Monday, March 14, 2011

Faculty Alliance supports safety, opposes SB 231

This Friday, the Senate Government Affairs Committee will hear Senator John Lee's bill, SB 231, which would prevent the System of Higher Education from setting policies concerning concealed weapons on campus.

Currently, individuals seeking to carry concealed weapons on a university or college campus can seek permission from the president to do so. This bill would force NSHE to revoke all policies that monitor the presence of concealed weapons on its campuses.

Such bills have been introduced in many states over the past few years, as part of a concerted effort by the gun industry lobby, which argues that such measures are necessary for public safety and claims campuses are unsafe because of a presumed insufficient number of concealed guns.

Lengthy studies of the issue of gun safety on campus, including the official report of the Virginia Tech inquiry following the tragic shooting there in 2007, suggest the best way to ensure safety on campus is to reduce the number or prevent entirely the presence of unauthorized guns on campus.

(Note that the Virginia Tech shooting itself was carried out by a student who had a history of mental illness but could have legally acquired a concealed carry permit under Nevada law while most of his victims, as minors, could not legally have carried weapons, concealed or not, to defend themselves.) The Brady Center, which researches gun safety, produced a lengthy report on campus gun safety and found such measures as SB231 greatly increase the risk of a violent event on campus.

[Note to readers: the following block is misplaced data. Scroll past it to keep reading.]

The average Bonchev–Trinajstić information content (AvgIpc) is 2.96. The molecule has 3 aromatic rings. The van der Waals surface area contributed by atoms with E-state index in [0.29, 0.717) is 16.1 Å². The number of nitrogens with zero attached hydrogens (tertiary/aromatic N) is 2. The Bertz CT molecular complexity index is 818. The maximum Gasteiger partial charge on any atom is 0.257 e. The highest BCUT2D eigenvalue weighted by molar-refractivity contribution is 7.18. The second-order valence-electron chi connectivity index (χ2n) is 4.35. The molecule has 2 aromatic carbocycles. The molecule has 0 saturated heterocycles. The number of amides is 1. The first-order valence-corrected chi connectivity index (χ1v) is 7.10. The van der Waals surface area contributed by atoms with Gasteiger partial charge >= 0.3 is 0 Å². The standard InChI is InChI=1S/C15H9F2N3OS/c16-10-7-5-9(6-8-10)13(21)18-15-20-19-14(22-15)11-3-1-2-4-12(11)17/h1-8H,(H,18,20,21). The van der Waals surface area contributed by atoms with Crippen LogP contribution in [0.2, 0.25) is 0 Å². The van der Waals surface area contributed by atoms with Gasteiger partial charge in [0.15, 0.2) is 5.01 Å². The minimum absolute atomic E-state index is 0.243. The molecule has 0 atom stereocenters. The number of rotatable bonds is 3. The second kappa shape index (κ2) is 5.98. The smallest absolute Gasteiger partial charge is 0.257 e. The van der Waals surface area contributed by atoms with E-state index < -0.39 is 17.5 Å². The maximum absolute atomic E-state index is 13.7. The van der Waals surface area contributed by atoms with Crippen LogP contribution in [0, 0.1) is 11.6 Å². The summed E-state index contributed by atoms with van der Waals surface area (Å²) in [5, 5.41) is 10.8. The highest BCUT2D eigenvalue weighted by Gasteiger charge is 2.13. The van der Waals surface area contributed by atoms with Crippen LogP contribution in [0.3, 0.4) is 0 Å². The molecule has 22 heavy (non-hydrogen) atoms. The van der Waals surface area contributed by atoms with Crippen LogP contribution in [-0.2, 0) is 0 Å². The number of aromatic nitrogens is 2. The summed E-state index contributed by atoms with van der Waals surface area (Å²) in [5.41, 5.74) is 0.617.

"...far from saving lives, guns on campus would dramatically increase gun violence risks to college students and trample on academic freedom. Despite the massacre at Virginia Tech, college campuses are safer than the communities that surround them, precisely because those institutions have barred or tightly controlled firearms. We need to support those institutions, not strip them of the ability to control firearms on campus."

The Brady Center's list of reasons why there should be safe oversight of guns on campus, is published here.

Under current Nevada law, and System of Higher Education policy, anyone legally holding a permit to carry concealed weapons in the state can carry their weapon on campus if they request and receive written permission from the campus president. This policy enables reasonable requests -- such as undercover peace officers attending classes or individuals who may have a reasonable need to fend off an identified potential threat in the workplace - to carry their weapons safely. It also allows campus public safety units to set policies, including policies for responding to hostile shooters, in accordance with the expectation that most students, faculty and visitors to campus are not secretly armed.